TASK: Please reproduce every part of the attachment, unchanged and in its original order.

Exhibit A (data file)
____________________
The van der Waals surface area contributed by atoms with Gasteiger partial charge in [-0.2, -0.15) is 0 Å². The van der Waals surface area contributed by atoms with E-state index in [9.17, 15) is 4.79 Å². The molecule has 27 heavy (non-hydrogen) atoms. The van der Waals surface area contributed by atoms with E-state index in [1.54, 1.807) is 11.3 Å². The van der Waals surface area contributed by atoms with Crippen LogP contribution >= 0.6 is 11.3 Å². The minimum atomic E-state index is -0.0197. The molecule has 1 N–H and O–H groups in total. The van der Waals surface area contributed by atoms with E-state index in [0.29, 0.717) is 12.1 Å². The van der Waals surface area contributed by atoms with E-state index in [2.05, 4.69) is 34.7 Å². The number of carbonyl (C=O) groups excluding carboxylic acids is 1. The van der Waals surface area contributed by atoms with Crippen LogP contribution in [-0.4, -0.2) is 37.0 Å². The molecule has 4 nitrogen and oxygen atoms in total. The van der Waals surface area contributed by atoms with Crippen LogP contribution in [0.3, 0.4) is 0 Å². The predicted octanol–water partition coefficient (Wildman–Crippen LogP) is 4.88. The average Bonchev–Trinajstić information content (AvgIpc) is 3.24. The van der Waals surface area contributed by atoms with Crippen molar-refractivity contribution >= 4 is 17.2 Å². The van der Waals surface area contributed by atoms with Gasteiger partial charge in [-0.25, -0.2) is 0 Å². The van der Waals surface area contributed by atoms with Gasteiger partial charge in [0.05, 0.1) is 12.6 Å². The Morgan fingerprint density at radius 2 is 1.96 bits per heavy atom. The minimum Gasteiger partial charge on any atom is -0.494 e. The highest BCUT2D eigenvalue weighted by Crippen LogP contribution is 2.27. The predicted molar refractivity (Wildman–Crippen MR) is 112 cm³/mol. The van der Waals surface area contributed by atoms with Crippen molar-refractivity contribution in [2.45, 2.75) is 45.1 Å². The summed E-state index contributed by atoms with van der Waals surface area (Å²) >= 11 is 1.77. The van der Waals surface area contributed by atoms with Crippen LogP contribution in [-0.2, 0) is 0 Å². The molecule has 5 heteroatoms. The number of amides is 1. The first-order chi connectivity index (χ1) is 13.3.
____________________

The van der Waals surface area contributed by atoms with Gasteiger partial charge in [-0.2, -0.15) is 0 Å². The van der Waals surface area contributed by atoms with E-state index in [9.17, 15) is 4.79 Å². The molecule has 27 heavy (non-hydrogen) atoms. The van der Waals surface area contributed by atoms with E-state index in [1.54, 1.807) is 11.3 Å². The van der Waals surface area contributed by atoms with Crippen LogP contribution >= 0.6 is 11.3 Å². The minimum atomic E-state index is -0.0197. The molecule has 1 N–H and O–H groups in total. The van der Waals surface area contributed by atoms with E-state index in [0.29, 0.717) is 12.1 Å². The van der Waals surface area contributed by atoms with E-state index in [2.05, 4.69) is 34.7 Å². The number of carbonyl (C=O) groups excluding carboxylic acids is 1. The van der Waals surface area contributed by atoms with Crippen LogP contribution in [-0.4, -0.2) is 37.0 Å². The molecule has 4 nitrogen and oxygen atoms in total. The van der Waals surface area contributed by atoms with Crippen LogP contribution in [0.3, 0.4) is 0 Å². The predicted octanol–water partition coefficient (Wildman–Crippen LogP) is 4.88. The average Bonchev–Trinajstić information content (AvgIpc) is 3.24. The van der Waals surface area contributed by atoms with Crippen molar-refractivity contribution >= 4 is 17.2 Å². The van der Waals surface area contributed by atoms with Gasteiger partial charge in [-0.25, -0.2) is 0 Å². The van der Waals surface area contributed by atoms with Gasteiger partial charge in [0.05, 0.1) is 12.6 Å². The Morgan fingerprint density at radius 2 is 1.96 bits per heavy atom. The minimum Gasteiger partial charge on any atom is -0.494 e. The highest BCUT2D eigenvalue weighted by Crippen LogP contribution is 2.27. The predicted molar refractivity (Wildman–Crippen MR) is 112 cm³/mol. The van der Waals surface area contributed by atoms with Crippen molar-refractivity contribution in [2.45, 2.75) is 45.1 Å². The summed E-state index contributed by atoms with van der Waals surface area (Å²) >= 11 is 1.77. The van der Waals surface area contributed by atoms with Crippen LogP contribution in [-0.2, 0) is 0 Å². The molecule has 5 heteroatoms. The number of amides is 1. The first-order chi connectivity index (χ1) is 13.3.